One in Ten
"Then one of them...fell on his face at Jesus' feet, giving him thanks."—Luke 17:15,16
Years ago Carolyn and I were chatting with a young man about something or other—I've forgotten the content of the conversation—when he made a comment I’ll never forget. Apropos of something Carolyn said, he scoffed and announced, "I don't write little thank-you notes." It was, I thought, a good summation of the ethos of his generation.
I am learning not to expect too much from folks these days, especially young folks. It’s possible to pour a good deal of energy, expense and time into them and receive no gratitude for our efforts.
There are a few folks in the world who are truly thankful and we’ll get to hear from them from time to time, but if The Tale of the Ten Lepers means anything at all it suggests that only a few—one out of ten by Jesus' estimate—will thank us. The others will be silent at best. Some will be outraged that we did not meet other needs to which they felt entitled.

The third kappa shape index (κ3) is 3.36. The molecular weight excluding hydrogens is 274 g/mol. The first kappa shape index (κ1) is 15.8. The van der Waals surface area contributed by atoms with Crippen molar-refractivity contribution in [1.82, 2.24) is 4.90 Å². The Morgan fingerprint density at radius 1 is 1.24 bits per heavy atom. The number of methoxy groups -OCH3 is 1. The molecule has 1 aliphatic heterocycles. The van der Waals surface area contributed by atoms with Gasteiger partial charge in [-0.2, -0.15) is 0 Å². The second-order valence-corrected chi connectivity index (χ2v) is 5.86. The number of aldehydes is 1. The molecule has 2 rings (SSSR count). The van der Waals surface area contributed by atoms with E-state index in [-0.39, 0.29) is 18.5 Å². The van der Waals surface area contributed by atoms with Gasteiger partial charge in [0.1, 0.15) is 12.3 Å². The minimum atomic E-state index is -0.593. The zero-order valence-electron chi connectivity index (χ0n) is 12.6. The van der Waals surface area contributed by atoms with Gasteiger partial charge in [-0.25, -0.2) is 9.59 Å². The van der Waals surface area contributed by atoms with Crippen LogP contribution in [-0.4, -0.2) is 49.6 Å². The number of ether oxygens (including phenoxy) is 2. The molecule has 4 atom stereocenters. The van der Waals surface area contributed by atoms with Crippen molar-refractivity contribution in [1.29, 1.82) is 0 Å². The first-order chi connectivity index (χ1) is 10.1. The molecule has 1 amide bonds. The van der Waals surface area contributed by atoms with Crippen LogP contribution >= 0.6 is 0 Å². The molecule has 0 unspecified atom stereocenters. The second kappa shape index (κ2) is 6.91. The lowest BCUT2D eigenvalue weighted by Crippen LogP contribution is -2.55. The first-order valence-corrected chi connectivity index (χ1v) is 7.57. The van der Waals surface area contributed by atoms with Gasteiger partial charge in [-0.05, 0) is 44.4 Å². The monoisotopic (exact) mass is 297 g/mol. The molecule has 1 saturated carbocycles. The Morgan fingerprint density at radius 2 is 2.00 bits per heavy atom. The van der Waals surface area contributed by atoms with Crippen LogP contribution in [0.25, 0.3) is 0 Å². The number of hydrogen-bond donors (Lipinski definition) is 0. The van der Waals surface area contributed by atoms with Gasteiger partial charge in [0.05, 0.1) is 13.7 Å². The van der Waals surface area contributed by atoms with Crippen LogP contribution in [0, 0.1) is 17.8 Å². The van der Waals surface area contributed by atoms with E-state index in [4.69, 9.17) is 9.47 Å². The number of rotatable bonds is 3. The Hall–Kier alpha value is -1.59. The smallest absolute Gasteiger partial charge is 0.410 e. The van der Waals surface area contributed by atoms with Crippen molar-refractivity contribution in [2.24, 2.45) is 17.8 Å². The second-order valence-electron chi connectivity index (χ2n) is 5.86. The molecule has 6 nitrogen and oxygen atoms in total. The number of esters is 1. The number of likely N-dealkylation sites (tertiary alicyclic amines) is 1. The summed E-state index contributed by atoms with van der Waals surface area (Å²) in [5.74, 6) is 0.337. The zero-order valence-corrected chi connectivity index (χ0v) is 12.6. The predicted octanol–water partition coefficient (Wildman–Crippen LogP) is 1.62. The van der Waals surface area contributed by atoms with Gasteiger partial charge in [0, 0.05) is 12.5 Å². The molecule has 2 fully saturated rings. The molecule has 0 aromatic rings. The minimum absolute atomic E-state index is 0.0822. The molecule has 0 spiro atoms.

Here's the thing: We should never expect to gain from others what God alone can give. Our task is to give and leave the consequences to Him. Jesus said, "Give and it will be given to you. Good measure, pressed down, shaken together, running over, will be put into your lap. For with the measure you use it will be measured back to you" (Luke 6:38).
I'm not sure that I know what it means to be compensated in "good measure"; perhaps it's that wonderful sense of well-being that comes from doing what God has asked us to do. But I do know that someday His “well-done” will echo throughout the universe, and that's the only gratitude that matters in the end.
C. S Lewis, stating the obvious, points out that there’s really only one person in the universe I can do very much about—myself. While I cannot change others I can, by God’s grace, begin to change myself. I can become a more grateful man.